Cecilia looked at the clock.  It was almost 9 p.m.  The woman hadn’t come out yet. The library closed at 9 p.m. 

And then the door opened.  Cecilia sprang for it.  She moved so fast that the look never happened.  She just slipped inside.  She had to work fast.  She peed as quickly as she could.  Standing at the sink and turning on the water, she looked in the mirror.  Oh God.  Has it really come to this?  No wonder people turn away.  She pumped the soap into her hands and started washing her armpits.  Then she heard the announcement:  “The Library will be closing in 5 minutes.  Please bring any books you wish to check out to the front desk.”

What if she got locked in there?  Would it be bad or would it be a blessing?  She imagined an entire night sleeping peacefully on the cold tile floor, cleaner than she’d felt in weeks.  And safe.  Yes, safe.  She saw a closet on the back wall of the bathroom.  Could she fit in there?  Cecilia opened it, holding her breath.  There were extra rolls of toilet paper and some cleaning supplies, but yes, if she folded herself small, she could just fit.  She would only have to stay in there like that until they checked the bathroom and left for the night.  Then in the morning she would wait until the library had been open for a while before she reappeared.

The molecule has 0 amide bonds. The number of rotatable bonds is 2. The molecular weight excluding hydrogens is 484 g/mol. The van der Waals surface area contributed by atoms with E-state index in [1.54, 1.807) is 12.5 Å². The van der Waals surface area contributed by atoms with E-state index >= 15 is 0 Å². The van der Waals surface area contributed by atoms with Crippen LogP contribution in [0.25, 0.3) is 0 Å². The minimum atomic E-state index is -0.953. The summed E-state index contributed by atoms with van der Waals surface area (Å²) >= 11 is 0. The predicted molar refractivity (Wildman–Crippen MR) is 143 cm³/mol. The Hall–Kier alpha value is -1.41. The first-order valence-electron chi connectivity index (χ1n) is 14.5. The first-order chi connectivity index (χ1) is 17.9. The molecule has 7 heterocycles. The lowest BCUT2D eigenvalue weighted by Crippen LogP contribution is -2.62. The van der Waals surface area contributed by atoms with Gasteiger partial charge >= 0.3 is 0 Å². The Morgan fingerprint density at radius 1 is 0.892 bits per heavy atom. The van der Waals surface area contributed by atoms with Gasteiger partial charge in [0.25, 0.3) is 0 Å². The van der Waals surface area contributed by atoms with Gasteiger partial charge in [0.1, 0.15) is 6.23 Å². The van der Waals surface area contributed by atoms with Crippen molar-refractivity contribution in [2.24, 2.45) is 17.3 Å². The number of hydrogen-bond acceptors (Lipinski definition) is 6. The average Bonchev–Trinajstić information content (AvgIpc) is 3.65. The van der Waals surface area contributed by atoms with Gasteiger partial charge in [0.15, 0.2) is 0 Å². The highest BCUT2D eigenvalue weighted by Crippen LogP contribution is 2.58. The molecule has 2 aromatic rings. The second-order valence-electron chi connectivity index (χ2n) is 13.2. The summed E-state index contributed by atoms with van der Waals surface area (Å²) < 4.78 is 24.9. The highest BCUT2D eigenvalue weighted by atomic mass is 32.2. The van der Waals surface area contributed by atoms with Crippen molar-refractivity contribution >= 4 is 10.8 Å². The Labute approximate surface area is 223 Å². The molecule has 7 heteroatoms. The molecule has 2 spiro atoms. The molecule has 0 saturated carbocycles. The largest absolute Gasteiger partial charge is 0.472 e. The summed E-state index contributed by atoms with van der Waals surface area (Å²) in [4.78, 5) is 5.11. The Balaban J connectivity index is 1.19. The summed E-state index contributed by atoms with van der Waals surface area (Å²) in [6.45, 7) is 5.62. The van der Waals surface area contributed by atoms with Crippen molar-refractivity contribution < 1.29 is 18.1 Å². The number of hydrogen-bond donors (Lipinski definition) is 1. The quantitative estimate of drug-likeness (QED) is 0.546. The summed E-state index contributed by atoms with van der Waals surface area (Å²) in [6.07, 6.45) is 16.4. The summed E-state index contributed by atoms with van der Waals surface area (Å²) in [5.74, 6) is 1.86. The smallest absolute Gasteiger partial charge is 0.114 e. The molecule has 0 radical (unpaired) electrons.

Please God.  I’m only asking for one night.  One night of peace.

Before her next thought, there was a sound of a key in the bathroom door. 

The librarian was standing there staring at her.

“The library is closed.  What are you still doing here?”

Cecilia looked down at the cold tile floor.  She tried to move her lips, but no sound came out.  The librarian didn’t move.

“I just wanted to have one safe night,” she heard herself saying.

The librarian hesitated and then silently closed the bathroom door.

Cecilia stood staring at the door for several minutes and then she heard the front doors lock.  She slid down to the tiles, burying her head in her hands with gratitude.

Helene Simkin Jara is an actor, director, writer and teacher.  She has been published in The Porter Gulch Review, Mindprints, Nerve Cowboy, La Revista.  In 2003 she won best prose in the Porter Gulch Review for her story, Josefina , again in 2009 for her play FUBMC , and again in 2007 for her monologue, Vat Means Rad? She has twice been a finalist for Glimmertrain and was nominated for a Pushcart Prize in 2007 for her poem, The Difference.  She has recently self-published her first book called Because I Had To, a collection of prose, poetry, monologues and plays.

Helene Simkin Jara

Len Anderson
Charles Atkinson
Ellen Bass
Killarney Clary
Helene Simkin Jara
Jake Young
Gary Young

Wallace Baine

Jeanne Rosen Sofen